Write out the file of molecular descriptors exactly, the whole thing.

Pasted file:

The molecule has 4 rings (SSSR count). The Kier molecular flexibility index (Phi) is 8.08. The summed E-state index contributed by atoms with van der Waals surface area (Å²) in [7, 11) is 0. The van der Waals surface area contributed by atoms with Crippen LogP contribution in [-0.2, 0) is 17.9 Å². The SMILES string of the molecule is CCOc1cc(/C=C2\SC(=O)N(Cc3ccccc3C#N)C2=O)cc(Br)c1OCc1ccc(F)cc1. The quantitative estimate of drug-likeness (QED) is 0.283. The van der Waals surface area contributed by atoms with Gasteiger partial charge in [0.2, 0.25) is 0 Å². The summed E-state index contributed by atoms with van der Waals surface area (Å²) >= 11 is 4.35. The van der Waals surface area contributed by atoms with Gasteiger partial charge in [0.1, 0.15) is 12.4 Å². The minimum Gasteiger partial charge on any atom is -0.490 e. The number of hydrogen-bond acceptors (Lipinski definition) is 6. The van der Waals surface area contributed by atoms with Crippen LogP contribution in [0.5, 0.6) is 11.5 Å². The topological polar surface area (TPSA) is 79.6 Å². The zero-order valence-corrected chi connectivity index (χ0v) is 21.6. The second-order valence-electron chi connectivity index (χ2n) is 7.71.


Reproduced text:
The molecule has 4 rings (SSSR count). The Kier molecular flexibility index (Phi) is 8.08. The summed E-state index contributed by atoms with van der Waals surface area (Å²) in [7, 11) is 0. The van der Waals surface area contributed by atoms with Crippen LogP contribution in [-0.2, 0) is 17.9 Å². The SMILES string of the molecule is CCOc1cc(/C=C2\SC(=O)N(Cc3ccccc3C#N)C2=O)cc(Br)c1OCc1ccc(F)cc1. The quantitative estimate of drug-likeness (QED) is 0.283. The van der Waals surface area contributed by atoms with Gasteiger partial charge in [0.2, 0.25) is 0 Å². The summed E-state index contributed by atoms with van der Waals surface area (Å²) >= 11 is 4.35. The van der Waals surface area contributed by atoms with Gasteiger partial charge in [0.1, 0.15) is 12.4 Å². The minimum Gasteiger partial charge on any atom is -0.490 e. The number of hydrogen-bond acceptors (Lipinski definition) is 6. The van der Waals surface area contributed by atoms with Crippen LogP contribution in [0.5, 0.6) is 11.5 Å². The topological polar surface area (TPSA) is 79.6 Å². The zero-order valence-corrected chi connectivity index (χ0v) is 21.6. The second-order valence-electron chi connectivity index (χ2n) is 7.71.